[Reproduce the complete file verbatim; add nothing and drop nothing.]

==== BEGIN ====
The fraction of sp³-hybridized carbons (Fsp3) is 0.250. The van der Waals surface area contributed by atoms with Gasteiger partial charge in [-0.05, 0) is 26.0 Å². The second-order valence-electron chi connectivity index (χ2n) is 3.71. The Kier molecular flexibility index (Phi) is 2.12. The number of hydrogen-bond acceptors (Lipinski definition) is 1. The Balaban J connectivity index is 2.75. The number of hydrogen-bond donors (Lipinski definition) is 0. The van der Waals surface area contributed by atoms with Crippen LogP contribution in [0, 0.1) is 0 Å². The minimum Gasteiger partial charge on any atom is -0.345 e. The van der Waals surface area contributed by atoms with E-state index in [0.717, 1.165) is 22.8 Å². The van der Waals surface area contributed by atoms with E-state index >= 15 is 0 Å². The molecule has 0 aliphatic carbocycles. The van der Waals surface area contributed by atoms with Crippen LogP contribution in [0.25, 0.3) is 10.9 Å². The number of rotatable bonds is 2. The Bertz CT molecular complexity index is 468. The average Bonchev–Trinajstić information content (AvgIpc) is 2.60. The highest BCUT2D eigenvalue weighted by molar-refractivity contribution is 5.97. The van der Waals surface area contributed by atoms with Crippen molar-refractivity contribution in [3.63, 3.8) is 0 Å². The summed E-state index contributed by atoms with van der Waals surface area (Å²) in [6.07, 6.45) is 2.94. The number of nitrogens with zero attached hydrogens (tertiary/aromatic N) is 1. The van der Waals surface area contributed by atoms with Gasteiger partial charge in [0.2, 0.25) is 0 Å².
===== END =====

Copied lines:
The fraction of sp³-hybridized carbons (Fsp3) is 0.250. The van der Waals surface area contributed by atoms with Gasteiger partial charge in [-0.05, 0) is 26.0 Å². The second-order valence-electron chi connectivity index (χ2n) is 3.71. The Kier molecular flexibility index (Phi) is 2.12. The number of hydrogen-bond acceptors (Lipinski definition) is 1. The Balaban J connectivity index is 2.75. The number of hydrogen-bond donors (Lipinski definition) is 0. The van der Waals surface area contributed by atoms with Crippen LogP contribution in [0, 0.1) is 0 Å². The minimum Gasteiger partial charge on any atom is -0.345 e. The van der Waals surface area contributed by atoms with E-state index in [0.717, 1.165) is 22.8 Å². The van der Waals surface area contributed by atoms with E-state index >= 15 is 0 Å². The molecule has 0 aliphatic carbocycles. The van der Waals surface area contributed by atoms with Crippen LogP contribution in [0.25, 0.3) is 10.9 Å². The number of rotatable bonds is 2. The Bertz CT molecular complexity index is 468. The average Bonchev–Trinajstić information content (AvgIpc) is 2.60. The highest BCUT2D eigenvalue weighted by molar-refractivity contribution is 5.97. The van der Waals surface area contributed by atoms with Crippen molar-refractivity contribution in [3.63, 3.8) is 0 Å². The summed E-state index contributed by atoms with van der Waals surface area (Å²) in [6.07, 6.45) is 2.94. The number of nitrogens with zero attached hydrogens (tertiary/aromatic N) is 1. The van der Waals surface area contributed by atoms with Gasteiger partial charge in [0.2, 0.25) is 0 Å².